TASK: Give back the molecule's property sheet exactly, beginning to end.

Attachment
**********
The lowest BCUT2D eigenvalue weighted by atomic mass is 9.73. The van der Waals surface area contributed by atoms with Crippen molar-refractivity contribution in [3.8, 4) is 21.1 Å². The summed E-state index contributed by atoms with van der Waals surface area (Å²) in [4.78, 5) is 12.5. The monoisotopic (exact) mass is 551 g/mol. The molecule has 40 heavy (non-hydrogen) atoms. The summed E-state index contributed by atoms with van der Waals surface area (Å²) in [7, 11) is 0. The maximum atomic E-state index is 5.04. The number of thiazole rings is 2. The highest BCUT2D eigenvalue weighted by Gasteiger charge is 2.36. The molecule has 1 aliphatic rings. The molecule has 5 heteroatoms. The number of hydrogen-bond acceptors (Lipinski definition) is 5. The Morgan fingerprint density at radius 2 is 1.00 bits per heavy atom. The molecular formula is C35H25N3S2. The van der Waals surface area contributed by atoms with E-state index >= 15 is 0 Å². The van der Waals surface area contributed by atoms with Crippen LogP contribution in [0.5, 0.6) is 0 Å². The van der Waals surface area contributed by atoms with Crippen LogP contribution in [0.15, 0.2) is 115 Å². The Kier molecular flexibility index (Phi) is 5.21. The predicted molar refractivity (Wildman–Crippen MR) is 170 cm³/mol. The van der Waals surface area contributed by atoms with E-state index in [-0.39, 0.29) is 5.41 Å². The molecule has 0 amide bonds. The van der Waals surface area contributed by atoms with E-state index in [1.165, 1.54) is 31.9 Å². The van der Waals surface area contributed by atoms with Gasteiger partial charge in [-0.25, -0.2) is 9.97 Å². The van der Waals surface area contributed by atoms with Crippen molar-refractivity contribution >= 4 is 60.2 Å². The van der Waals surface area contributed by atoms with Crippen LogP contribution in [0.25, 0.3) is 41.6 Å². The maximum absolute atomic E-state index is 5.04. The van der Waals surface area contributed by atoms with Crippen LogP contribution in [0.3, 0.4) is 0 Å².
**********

The lowest BCUT2D eigenvalue weighted by atomic mass is 9.73. The van der Waals surface area contributed by atoms with Crippen molar-refractivity contribution in [3.8, 4) is 21.1 Å². The summed E-state index contributed by atoms with van der Waals surface area (Å²) in [4.78, 5) is 12.5. The monoisotopic (exact) mass is 551 g/mol. The molecule has 40 heavy (non-hydrogen) atoms. The summed E-state index contributed by atoms with van der Waals surface area (Å²) in [7, 11) is 0. The maximum atomic E-state index is 5.04. The number of thiazole rings is 2. The highest BCUT2D eigenvalue weighted by Gasteiger charge is 2.36. The molecule has 1 aliphatic rings. The molecule has 5 heteroatoms. The number of hydrogen-bond acceptors (Lipinski definition) is 5. The Morgan fingerprint density at radius 2 is 1.00 bits per heavy atom. The molecular formula is C35H25N3S2. The van der Waals surface area contributed by atoms with E-state index >= 15 is 0 Å². The van der Waals surface area contributed by atoms with Crippen LogP contribution in [0.5, 0.6) is 0 Å². The van der Waals surface area contributed by atoms with Crippen LogP contribution in [0.15, 0.2) is 115 Å². The Kier molecular flexibility index (Phi) is 5.21. The predicted molar refractivity (Wildman–Crippen MR) is 170 cm³/mol. The van der Waals surface area contributed by atoms with E-state index in [-0.39, 0.29) is 5.41 Å². The molecule has 0 amide bonds. The van der Waals surface area contributed by atoms with E-state index in [1.165, 1.54) is 31.9 Å². The van der Waals surface area contributed by atoms with Gasteiger partial charge in [-0.25, -0.2) is 9.97 Å². The van der Waals surface area contributed by atoms with Crippen molar-refractivity contribution >= 4 is 60.2 Å². The van der Waals surface area contributed by atoms with Crippen LogP contribution in [0.25, 0.3) is 41.6 Å². The maximum absolute atomic E-state index is 5.04. The van der Waals surface area contributed by atoms with Crippen LogP contribution in [0.3, 0.4) is 0 Å².